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Holland & Hart News Update

Despite Increased Awareness and Employee Training, Ransomware Is Still the Healthcare Industry's No. 1 Threat

Employee Training Can Prevent Attacks and Punishing Employees for HIPAA Violations Can Prevent Penalties

Ransomware accounted for more than 1 in 10 healthcare data breaches reported to the government during the last three years, according to analysis by Bloomberg Law. Cybercriminals capitalize on lack of employee training by sending emails with malicious attachments to gain access to healthcare providers’ and business partners’ networks. With this access, the ransomware typically encrypts all of the data within the organization’s network that cannot be recovered until the ransom is paid for the decryption key.

Guidance from the HHS Office of Civil Rights (“OCR”) makes it clear that a ransomware attack usually results in a breach under the Health Insurance Portability and Accountability Act (“HIPAA”) that requires compliance with costly notification rules.

Training employees to be highly suspicious of attachments and unknown hyperlinks is key to preventing these phishing attacks. Employers should educate employees on how to spot emails that attempt to masquerade as legitimate emails from co-workers and business contacts but often contain a number of these tells:

  1. The email address is not associated with the business’s website (e.g., “” rather than “”).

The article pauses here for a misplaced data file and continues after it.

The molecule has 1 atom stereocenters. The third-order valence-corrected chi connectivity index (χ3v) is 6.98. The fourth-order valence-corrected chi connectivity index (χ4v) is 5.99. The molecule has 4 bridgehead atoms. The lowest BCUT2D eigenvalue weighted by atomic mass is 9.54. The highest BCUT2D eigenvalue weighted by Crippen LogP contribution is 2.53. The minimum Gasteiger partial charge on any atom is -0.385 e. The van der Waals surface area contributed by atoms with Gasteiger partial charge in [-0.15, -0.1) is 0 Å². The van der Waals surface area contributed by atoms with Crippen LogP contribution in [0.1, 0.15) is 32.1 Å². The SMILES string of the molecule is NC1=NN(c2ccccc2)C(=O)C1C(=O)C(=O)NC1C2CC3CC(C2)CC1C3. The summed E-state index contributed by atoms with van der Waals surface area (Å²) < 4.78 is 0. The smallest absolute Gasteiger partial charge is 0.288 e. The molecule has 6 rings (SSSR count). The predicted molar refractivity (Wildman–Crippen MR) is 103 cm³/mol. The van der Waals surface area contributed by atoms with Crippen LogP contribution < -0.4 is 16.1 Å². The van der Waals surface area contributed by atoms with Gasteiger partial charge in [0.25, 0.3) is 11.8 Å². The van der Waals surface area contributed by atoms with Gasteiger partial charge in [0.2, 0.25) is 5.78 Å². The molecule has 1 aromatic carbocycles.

2. The email is sent with high importance.
  3. The link in the email isn’t actually a real URL. Place your pointer over the link—without clicking!—and compare the URL in the pop-up window to the link. If they don’t match, don’t click.
  4. The email contains criminally bad spelling and punctuation errors.

Punishing employees who violate HIPAA can decrease the possibility of OCR imposing a penalty, according to Bloomberg Law’s research. Nearly 1 in 6 of the breaches in 2016 and 2017 reported to OCR did not result in a penalty or resolution agreement because the organization had already punished employees for HIPAA violations.

For more information about how to respond to a ransomware attack in compliance with OCR’s guidance on ransomware, visit this article.

For questions regarding this update, please contact:
Claire Rosston
Holland & Hart, 800 W Main Street, Suite 1750, Boise, ID 83702
email:, phone: 208.383.3960

This news update is designed to provide general information on pertinent legal topics. The statements made are provided for educational purposes only. They do not constitute legal advice nor do they necessarily reflect the views of Holland & Hart LLP or any of its attorneys other than the author. This news update is not intended to create an attorney-client relationship between you and Holland & Hart LLP. If you have specific questions as to the application of the law to your activities, you should seek the advice of your legal counsel.


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